The CEI Planet – November – December 2005

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Europe’s Global REACH: Chemical Regulations in Europe Promise Worldwide Costs

By Angela Logomasini

This month, the European Parliament voted in favor of a massive new expansion of the European Union’s  (EU) chemical regulations. Known as REACH—which stands for registration, authorization, and evaluation of chemicals—the policy is likely to cost society billions of dollars, reduce innovation, and limit access to EU markets. Meanwhile, the proposal’s benefits are likely to be insignificant if not negative since economic decline presents more serious risks.

The Tale of a Medical Device

By Sam Kazman

Senator Hillary Clinton traveled 6,000 miles to dramatize the need for faster medical device approvals. Hard to believe, isn’t it? In fact, Sen. Clinton herself may not believe it, since she probably didn’t realize just what she was doing. Nor, for that matter, did most of the people who saw news accounts of the event.

Let a Thousand ISPs Bloom: A Hands-Off Approach to Global Tech Development

By Daniel Corbett and Braden Cox

Simply uttering the phrase “Internet governance” is enough to make some people cringe with visions of Big Brother. But Internet governance is not—and shouldn’t be—some Orwellian nightmare in which a global ministry of information controls what we read, see, and do online. In fact, it is a relatively innocuous concept—one of domain names, root servers, and other such arcana.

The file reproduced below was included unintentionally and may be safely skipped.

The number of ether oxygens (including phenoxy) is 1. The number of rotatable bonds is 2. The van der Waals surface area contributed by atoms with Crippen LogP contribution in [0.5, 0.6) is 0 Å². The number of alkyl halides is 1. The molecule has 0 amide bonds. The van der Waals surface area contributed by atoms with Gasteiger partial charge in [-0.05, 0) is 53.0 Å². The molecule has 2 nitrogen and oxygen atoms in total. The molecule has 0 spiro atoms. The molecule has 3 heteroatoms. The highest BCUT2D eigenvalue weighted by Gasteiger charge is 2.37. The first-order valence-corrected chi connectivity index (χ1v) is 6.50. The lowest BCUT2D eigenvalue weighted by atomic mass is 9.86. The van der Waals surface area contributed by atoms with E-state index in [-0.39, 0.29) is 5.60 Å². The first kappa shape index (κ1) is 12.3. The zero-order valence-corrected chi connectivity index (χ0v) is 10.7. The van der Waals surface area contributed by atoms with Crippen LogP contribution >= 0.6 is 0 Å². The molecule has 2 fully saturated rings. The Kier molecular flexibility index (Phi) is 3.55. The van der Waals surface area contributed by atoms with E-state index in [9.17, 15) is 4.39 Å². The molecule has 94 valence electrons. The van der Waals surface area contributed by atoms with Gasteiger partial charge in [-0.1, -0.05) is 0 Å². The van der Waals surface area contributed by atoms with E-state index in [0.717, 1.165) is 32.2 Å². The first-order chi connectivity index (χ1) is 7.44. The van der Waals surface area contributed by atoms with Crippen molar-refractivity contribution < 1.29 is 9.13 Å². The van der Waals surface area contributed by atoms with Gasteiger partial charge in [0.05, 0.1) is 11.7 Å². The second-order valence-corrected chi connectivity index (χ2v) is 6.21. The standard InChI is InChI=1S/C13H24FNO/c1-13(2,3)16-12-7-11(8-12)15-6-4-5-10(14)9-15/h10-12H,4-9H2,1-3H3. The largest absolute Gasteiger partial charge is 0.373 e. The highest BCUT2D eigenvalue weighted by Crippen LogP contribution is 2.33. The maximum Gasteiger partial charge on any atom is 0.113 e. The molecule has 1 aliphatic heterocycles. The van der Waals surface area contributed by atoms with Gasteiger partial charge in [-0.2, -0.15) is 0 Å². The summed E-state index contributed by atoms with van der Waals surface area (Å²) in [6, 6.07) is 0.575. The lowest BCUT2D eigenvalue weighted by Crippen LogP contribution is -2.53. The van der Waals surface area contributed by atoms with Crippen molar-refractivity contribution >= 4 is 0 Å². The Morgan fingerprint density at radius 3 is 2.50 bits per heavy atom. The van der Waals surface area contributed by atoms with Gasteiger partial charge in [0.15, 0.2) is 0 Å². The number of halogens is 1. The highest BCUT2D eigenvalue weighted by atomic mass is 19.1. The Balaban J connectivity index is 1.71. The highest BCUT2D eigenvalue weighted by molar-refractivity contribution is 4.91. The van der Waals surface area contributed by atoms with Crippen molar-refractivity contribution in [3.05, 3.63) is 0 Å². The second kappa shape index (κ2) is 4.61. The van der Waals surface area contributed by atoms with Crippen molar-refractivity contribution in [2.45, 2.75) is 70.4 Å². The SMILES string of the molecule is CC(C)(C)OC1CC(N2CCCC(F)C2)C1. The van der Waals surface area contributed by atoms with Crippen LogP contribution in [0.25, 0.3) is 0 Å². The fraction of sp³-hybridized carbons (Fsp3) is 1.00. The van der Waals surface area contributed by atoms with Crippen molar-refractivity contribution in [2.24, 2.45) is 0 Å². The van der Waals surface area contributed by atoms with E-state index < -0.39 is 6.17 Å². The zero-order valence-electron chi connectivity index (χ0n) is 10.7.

Millennium Challenged? A New Approach to Foreign Aid Threatens to Become More of the Same

By Isaac Post

Standing alongside U2 lead singer Bono in March 2002, President Bush announced the formation of a “new compact for global development, defined by new accountability.” Yes, the president proposed the creation of a new foreign aid program…but not the same old foreign aid. This would be foreign aid with strings attached.

Fever Pitch on Mercury Fears

by Sandy Szwarc, RN, BSN, CCP

It’s enough to make any parent’s heart race: children evacuated from schools as hazmat teams race in to decontaminate the buildings, while national headlines scream, “highly toxic hazardous spill.” But when the source of this panic is a few beads of mercury from a broken thermometer, it’s time to take a deep breath and seek some sound information. Small mercury spills can be easily cleaned up and don’t pose a danger to children or their teachers—but panic-driven responses can cause real harm.